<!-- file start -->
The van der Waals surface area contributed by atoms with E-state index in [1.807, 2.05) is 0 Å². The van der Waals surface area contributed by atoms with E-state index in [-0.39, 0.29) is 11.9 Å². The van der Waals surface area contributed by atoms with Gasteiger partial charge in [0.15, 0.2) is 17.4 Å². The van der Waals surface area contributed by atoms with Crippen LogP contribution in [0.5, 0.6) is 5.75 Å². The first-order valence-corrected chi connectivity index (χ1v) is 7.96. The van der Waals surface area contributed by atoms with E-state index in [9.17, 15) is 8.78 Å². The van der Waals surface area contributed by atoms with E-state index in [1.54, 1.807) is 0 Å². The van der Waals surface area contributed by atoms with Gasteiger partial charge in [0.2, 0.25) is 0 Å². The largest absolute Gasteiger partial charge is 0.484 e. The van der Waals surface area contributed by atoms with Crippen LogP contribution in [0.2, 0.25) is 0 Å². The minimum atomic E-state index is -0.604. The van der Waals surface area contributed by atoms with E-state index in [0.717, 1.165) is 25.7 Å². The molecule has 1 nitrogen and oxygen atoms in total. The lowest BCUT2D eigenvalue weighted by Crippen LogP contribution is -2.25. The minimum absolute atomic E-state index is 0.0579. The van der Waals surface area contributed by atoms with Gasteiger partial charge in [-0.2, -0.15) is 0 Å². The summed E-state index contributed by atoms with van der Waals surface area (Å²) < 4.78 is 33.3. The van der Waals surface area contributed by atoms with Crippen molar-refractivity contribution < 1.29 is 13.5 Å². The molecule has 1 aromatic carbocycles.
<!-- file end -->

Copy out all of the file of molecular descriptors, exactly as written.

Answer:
The van der Waals surface area contributed by atoms with E-state index in [1.807, 2.05) is 0 Å². The van der Waals surface area contributed by atoms with E-state index in [-0.39, 0.29) is 11.9 Å². The van der Waals surface area contributed by atoms with Gasteiger partial charge in [0.15, 0.2) is 17.4 Å². The van der Waals surface area contributed by atoms with Crippen LogP contribution in [0.5, 0.6) is 5.75 Å². The first-order valence-corrected chi connectivity index (χ1v) is 7.96. The van der Waals surface area contributed by atoms with E-state index in [9.17, 15) is 8.78 Å². The van der Waals surface area contributed by atoms with E-state index in [1.54, 1.807) is 0 Å². The van der Waals surface area contributed by atoms with Gasteiger partial charge in [0.2, 0.25) is 0 Å². The largest absolute Gasteiger partial charge is 0.484 e. The van der Waals surface area contributed by atoms with Crippen LogP contribution in [0.2, 0.25) is 0 Å². The minimum atomic E-state index is -0.604. The van der Waals surface area contributed by atoms with E-state index in [0.717, 1.165) is 25.7 Å². The molecule has 1 nitrogen and oxygen atoms in total. The lowest BCUT2D eigenvalue weighted by Crippen LogP contribution is -2.25. The minimum absolute atomic E-state index is 0.0579. The van der Waals surface area contributed by atoms with Gasteiger partial charge in [-0.2, -0.15) is 0 Å². The summed E-state index contributed by atoms with van der Waals surface area (Å²) < 4.78 is 33.3. The van der Waals surface area contributed by atoms with Crippen molar-refractivity contribution < 1.29 is 13.5 Å². The molecule has 1 aromatic carbocycles.